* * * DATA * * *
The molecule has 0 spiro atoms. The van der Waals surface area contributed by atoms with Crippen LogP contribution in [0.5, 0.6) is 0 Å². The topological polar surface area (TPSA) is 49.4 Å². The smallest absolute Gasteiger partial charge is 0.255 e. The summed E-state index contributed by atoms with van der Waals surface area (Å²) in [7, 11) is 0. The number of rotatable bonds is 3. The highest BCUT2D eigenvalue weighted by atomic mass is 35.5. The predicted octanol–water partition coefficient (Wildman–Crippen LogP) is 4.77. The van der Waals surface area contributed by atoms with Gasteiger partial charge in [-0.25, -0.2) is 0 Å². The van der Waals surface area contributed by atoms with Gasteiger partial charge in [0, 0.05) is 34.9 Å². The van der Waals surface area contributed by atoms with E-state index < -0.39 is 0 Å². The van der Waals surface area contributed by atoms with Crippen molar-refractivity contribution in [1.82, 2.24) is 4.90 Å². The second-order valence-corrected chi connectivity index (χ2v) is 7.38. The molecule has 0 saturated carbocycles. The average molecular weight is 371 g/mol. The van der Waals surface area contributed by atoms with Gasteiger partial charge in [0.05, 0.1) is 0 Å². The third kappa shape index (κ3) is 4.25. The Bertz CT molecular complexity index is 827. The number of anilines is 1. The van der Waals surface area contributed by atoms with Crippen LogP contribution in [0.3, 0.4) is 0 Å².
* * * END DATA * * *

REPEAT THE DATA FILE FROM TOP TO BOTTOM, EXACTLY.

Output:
The molecule has 0 spiro atoms. The van der Waals surface area contributed by atoms with Crippen LogP contribution in [0.5, 0.6) is 0 Å². The topological polar surface area (TPSA) is 49.4 Å². The smallest absolute Gasteiger partial charge is 0.255 e. The summed E-state index contributed by atoms with van der Waals surface area (Å²) in [7, 11) is 0. The number of rotatable bonds is 3. The highest BCUT2D eigenvalue weighted by atomic mass is 35.5. The predicted octanol–water partition coefficient (Wildman–Crippen LogP) is 4.77. The van der Waals surface area contributed by atoms with Gasteiger partial charge in [-0.25, -0.2) is 0 Å². The van der Waals surface area contributed by atoms with Gasteiger partial charge in [0, 0.05) is 34.9 Å². The van der Waals surface area contributed by atoms with E-state index < -0.39 is 0 Å². The van der Waals surface area contributed by atoms with Crippen molar-refractivity contribution in [1.82, 2.24) is 4.90 Å². The second-order valence-corrected chi connectivity index (χ2v) is 7.38. The molecule has 0 saturated carbocycles. The average molecular weight is 371 g/mol. The van der Waals surface area contributed by atoms with Gasteiger partial charge in [0.05, 0.1) is 0 Å². The third kappa shape index (κ3) is 4.25. The Bertz CT molecular complexity index is 827. The number of anilines is 1. The van der Waals surface area contributed by atoms with Crippen LogP contribution in [0.3, 0.4) is 0 Å².